A VOICE FROM THE GN CHINESE ASSOCIATION
I once had a conversation with a young non-Chinese mother in the playground. After I told her that I am originally from China, she asked me if it was the norm for Chinese grandparents to come to the States to look after their grandchildren. She had a few Chinese coworkers whose parents and in-laws took turns living with them every six months. I thought about her question for a minute and acknowledged that it was probably true to some extent. She then exclaimed, “Isn’t that amazing?!” Her eyes sparkled with envy, which stirred up mixed feelings in me.
I wish I could have replied to her with a lighthearted “yes,” but there was no simple answer. As a first-generation immigrant, sometimes the only help we can enlist is our aging parents from overseas. It is challenging to live with one’s own parents or in-laws as an adult, Chinese or not. It is exacerbating helping them, most of whom do not speak English at all, assimilate into American life while we are struggling with assimilation on our own. During my mom’s stay with me, her complaint of the “dull” and “inconvenient” life here in the States has been a staple topic at our kitchen table. I finally breathed a sigh of relief one day when she started talking about her classes and friends at the Great Neck Social Center with excitement.
Located at 80 Grace Ave., the Great Neck Social Center is still called the “Senior Center” by many. It’s open from 9 a.m. to 4 p.m. Mondays through Fridays and has six classrooms, which provide a wide range of adult education classes, games and group activities for anyone over age 60 living in Great Neck, Manhasset or North New Hyde Park.
Currently, one of its most popular programs among the Chinese seniors in Great Neck is an introductory English class that started in November 2015. The class is taught by Shuliang Lei or “Teacher Lei,” as he’s affectionately called by his students. Teacher Lei is a retired engineer who has been in the country for more than 20 years. The Chinese seniors told me that the special appeal of Teacher Lei’s class lies in his careful selection of materials that fit their needs. That the class is taught in Chinese is helpful, too. At the beginning of each class, Teacher Lei discusses current issues to educate his students about American culture. The class is becoming so popular that many seniors arrive 30 minutes early to secure a seat in the classroom.
By now, more than one third of the students in Teacher Lei’s class have been replaced by newcomers, because many of the Chinese seniors cannot stay in the States for more than six months due to their visa restriction. But, the center provides a venue where the seniors meet, exchange information and maintain friendships.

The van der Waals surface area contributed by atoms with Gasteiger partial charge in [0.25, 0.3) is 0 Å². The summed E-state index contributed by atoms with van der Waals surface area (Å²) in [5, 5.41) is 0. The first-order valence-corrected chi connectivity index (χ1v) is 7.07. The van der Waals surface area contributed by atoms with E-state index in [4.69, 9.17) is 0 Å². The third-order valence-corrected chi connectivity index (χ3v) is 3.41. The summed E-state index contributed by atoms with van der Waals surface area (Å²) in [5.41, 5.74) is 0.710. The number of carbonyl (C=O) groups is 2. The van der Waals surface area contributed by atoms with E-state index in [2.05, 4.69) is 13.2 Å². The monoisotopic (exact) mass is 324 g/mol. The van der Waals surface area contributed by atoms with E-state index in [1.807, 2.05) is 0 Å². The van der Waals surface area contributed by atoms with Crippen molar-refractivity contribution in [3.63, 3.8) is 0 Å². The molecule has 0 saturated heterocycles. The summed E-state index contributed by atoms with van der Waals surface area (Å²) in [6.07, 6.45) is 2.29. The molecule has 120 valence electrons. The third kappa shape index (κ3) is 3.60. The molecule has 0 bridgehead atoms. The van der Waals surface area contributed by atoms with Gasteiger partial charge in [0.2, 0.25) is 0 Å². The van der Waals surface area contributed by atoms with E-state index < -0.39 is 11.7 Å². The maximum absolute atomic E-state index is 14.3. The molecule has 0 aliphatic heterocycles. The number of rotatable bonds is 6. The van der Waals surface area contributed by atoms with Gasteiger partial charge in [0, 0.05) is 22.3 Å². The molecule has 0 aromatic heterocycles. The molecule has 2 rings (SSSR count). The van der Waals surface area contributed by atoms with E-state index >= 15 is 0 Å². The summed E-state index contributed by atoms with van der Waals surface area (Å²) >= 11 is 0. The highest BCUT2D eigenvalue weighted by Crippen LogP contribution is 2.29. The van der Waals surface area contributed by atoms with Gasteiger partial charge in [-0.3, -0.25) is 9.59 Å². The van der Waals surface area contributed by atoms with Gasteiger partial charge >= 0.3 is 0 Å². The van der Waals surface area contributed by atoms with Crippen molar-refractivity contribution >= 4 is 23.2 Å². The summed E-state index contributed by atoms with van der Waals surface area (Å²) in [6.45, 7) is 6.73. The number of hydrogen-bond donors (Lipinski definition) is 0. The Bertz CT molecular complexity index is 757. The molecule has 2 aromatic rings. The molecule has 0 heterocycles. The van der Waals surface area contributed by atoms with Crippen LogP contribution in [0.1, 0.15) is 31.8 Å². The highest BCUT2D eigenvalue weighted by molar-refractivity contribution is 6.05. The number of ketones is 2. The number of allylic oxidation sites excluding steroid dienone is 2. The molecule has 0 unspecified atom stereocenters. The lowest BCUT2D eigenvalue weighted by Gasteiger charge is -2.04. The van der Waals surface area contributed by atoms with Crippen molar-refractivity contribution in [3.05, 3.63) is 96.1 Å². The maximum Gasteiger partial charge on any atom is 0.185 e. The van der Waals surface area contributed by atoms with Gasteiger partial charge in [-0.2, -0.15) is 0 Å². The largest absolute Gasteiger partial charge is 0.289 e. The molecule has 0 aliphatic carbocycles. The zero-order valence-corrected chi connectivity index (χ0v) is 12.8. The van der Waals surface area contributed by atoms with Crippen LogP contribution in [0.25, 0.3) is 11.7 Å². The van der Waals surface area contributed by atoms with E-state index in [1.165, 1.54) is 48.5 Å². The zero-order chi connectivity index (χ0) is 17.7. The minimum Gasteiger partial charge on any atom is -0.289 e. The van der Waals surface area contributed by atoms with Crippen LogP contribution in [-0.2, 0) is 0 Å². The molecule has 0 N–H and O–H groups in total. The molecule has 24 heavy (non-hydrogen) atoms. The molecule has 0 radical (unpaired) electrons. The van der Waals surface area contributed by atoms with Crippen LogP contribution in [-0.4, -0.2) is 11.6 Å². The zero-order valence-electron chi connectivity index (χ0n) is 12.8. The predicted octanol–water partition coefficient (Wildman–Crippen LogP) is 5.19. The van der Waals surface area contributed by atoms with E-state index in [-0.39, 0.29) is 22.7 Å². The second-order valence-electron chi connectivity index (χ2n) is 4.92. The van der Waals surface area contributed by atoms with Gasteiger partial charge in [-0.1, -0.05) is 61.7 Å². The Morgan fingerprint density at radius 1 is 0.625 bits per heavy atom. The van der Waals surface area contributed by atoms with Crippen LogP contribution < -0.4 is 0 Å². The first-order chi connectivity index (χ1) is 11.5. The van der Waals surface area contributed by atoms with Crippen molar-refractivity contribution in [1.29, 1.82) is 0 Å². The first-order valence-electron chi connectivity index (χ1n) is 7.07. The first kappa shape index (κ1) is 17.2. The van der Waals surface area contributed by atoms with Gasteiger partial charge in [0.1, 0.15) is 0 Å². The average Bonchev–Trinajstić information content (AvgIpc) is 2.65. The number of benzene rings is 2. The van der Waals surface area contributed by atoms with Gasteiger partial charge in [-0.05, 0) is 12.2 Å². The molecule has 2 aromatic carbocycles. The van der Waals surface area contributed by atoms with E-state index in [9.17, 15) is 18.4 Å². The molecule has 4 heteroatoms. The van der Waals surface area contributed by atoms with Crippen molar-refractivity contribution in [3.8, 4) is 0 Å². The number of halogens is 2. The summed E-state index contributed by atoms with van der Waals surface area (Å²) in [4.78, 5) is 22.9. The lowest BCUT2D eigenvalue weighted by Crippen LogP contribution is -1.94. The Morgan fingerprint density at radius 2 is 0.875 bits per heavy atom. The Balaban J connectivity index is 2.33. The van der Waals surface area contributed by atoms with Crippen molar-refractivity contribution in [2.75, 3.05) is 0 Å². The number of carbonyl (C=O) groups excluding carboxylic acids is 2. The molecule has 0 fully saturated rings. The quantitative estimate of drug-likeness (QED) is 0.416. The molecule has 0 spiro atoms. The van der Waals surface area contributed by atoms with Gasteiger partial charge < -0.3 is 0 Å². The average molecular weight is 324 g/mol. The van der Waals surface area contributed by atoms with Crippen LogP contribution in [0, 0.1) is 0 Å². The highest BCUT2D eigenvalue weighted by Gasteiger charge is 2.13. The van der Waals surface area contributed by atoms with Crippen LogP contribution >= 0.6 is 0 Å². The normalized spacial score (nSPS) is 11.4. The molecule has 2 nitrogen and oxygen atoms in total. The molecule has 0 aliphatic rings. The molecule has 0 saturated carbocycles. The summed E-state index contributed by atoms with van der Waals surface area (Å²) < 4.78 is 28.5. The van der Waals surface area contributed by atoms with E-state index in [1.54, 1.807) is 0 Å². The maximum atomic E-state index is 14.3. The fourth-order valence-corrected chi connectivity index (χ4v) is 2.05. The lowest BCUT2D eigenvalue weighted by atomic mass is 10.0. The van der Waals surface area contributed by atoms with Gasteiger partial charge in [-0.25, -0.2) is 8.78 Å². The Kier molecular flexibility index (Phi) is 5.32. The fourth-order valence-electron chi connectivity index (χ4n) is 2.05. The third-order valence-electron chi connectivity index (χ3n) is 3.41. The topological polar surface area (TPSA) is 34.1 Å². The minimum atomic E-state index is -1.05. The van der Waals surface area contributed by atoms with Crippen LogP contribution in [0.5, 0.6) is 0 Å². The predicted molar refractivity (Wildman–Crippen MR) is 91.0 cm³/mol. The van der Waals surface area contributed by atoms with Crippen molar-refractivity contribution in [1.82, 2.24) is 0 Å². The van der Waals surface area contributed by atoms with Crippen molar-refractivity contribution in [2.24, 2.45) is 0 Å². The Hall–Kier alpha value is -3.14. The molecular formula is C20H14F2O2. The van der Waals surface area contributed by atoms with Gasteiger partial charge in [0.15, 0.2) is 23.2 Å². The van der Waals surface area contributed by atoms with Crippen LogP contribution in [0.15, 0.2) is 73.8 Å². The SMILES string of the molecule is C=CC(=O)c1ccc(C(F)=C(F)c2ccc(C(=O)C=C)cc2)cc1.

It is here that the Chinese seniors plan and organize a Lunar New Year celebration every year. On Feb. 26, close to 100 people, many of whom are non-Chinese, attended the third annual Lunar New Year celebration at the center with 17 performances, including Chinese opera, Russian songs, fast swing dance, the Wu-Tang Tai Chi Sword Show and more. The event was free to everyone who visits the center, though the Chinese seniors each chipped in $6 for food and preparation. They also brought pots of homemade traditional Chinese dishes, among which was a most popular dessert, Yuanxiao, a sesame-filled sweet rice dumpling. Meimei Wu, a retired teacher originally from Shanghai, was one of the key organizers. She believes that through activities like these, the Chinese seniors are able to offer something back to the Great Neck community and embrace the community at large.
The celebration was such an astounding success that I began to understand why my mom has found so much joy coming to the Social Center every week. However, I was a little taken aback to learn that this important organization in our community is currently underfunded and understaffed. Ann Tarcher, the center’s executive director, revealed that one of her main job responsibilities is to raise $150,000 every year to patch the budget’s shortfall. This additional funding is mostly raised through donations, usually by the seniors themselves.
At the beginning of the Lunar New Year celebration, Joan M. Antonoff presented a donation check to the center. A longtime donor and frequent visitor to the center, Antonoff is proud to have one classroom in the center named after her. And her reason for giving “so much money” to the center is her fear that the center might “go under” someday.
Tarcher has kept her staff numbers at minimum with only three office workers, two cooks, two bus drivers and one custodian. Except for the office staff who works full time, the rest of the workers are only part time. Their work can sometimes be stressful with roughly 1,000 people going through the center every week. But, after working at the center for 11 years, Tarcher still loves her job. She finds her work fulfilling because she gets to meet interesting people and helps make them happy.
When I asked Tarcher what one wish she would ask for, she answered, “Every part of our community will partner with each other.” And if I could have one wish myself? I hope that Great Neck Social Center is that starting point.
To share news with Mimi, email her at Mimi.Hu.GNRecord@gmail.com.